“It’s a real simple salad, Holford says. “The students really like the eye appeal of the purple jasmine. We’re trying to figure out how to incorporate some winter vegetables in it so it can go beyond the season.” Holford will add dried fruits when they are on hand. 

Texmati rice

Yung says texmati rice is good to try because it has great flavor profiles and is actually less expensive than basmati. Texmati is an American hybrid of basmati that is grown in Texas. 

“We use texmati for dishes that we want to be able to take on the flavor of the dish,” Yung says. “In a lot of our Latin concepts we use it as our default pilaf and we combine that with cilantro and lime. We roll it up in burritos or serve it as a hot side. It takes on those flavors really well, plus it stays really fluffy.”

Yung is also planning to introduce another non-traditional rice: red rice.

“We’ve put together a really neat station to help our students who have food allergies and those who want good vegan and vegetarian options,” Yung says of the station. “We wanted to find a rice that wasn’t very traditional to make this place special. We brought some in and tested it out and [the red rice] has such an unusual flavor. It has a little wild rice nuttiness going on it that everyone really liked. Plus, it presents so well.”

The red rice will be prepared as a pilaf, with a vegetarian stock infused with an Asian profile.

More From FoodService Director

Managing Your Business
uber driver

The freelance, independent-contractor labor market known as the gig economy is distinguished by working short-term contracts, or gigs, such as driving for Uber, Lyft or Instacart.

The majority of the U.S. workforce will be freelancers by 2027, according to a study called “Freelancing in America: 2017,” conducted by Edelman Intelligence. The annual study, commissioned in partnership by the Freelancers Union and Upwork Global, estimates that 36% of the U.S. workforce consists of freelancers who contribute approximately $1.4 trillion annually—an increase of almost 30% over the...

Industry News & Opinion

Sturgeon Bay Schools in Sturgeon Bay, Wis., has partnered with a local farm to construct a school greenhouse , Green Bay Press Gazette reports.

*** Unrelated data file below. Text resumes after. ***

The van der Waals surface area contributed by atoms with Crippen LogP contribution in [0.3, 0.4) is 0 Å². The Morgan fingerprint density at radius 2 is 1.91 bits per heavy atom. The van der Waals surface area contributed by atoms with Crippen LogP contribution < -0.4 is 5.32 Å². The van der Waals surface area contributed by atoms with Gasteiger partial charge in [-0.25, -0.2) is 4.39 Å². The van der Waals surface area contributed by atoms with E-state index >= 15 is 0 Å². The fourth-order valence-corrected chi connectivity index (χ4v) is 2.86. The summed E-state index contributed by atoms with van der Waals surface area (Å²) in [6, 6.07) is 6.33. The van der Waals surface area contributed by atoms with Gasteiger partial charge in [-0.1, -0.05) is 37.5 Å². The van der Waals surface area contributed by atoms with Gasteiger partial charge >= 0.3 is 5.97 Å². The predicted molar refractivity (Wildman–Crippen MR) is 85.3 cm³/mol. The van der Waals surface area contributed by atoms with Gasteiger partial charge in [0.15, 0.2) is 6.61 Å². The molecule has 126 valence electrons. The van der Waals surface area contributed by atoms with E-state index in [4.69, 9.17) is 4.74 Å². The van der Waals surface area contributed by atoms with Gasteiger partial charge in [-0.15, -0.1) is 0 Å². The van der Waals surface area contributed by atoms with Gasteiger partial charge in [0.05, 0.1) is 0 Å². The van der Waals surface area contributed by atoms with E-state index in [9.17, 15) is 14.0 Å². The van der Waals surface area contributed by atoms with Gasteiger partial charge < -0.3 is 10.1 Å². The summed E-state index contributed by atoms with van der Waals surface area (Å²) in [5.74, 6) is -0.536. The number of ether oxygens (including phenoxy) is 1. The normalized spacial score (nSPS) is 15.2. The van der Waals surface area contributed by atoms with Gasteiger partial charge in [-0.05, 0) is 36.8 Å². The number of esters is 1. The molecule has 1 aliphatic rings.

Construction will begin soon, and the district says that the project is already 75% funded. Once the building is finished, students will be able to grow their own food at the greenhouse and then learn how to preserve it through canning and other methods.

“The greenhouse will provide students with the opportunity to grow food, sample food they have cultivated, design planting plans, tend seedlings, integrate real-life technology in...

Sponsored Content
eating mac and cheese

From AFP advanced food products llc

Some iconic food pairings have stood the test of time―peanut butter and jelly, spaghetti and meatballs, macaroni and cheese, just to name a few.

But, classic doesn’t mean boring or on the way out. In fact, there’s been a resurgence of mac and cheese on menus. According to 2018 data from Technomic’s MenuMonitor, mac and cheese menu mentions have grown by the following percentages over the past four years:

On the kids menu: 10.4% As an entree: 7.5% As a side/extra: 8.2%

In addition to increasing menu instances, noncommercial...

Sponsored Content
seafood salad

From High Liner Foods.

Seafood—whether it’s in the form of fish and chips or tuna salad—is a menu staple for many foodservice locations. But seafood doesn’t have to be limited to just the center of the plate—it shines on other parts of the menu as well, from soups and salads to sides and snacks.

Here are four ways that seafood and fish are moving outside of the main course.

Soups

Starting the meal with soup is common for many diners, and in noncommercial settings, there’s usually an array of soups available each day. According to Technomic’s 2017 Center of the...

FSD Resources

Code for Asynchronous jQuery Munchkin Tracking Code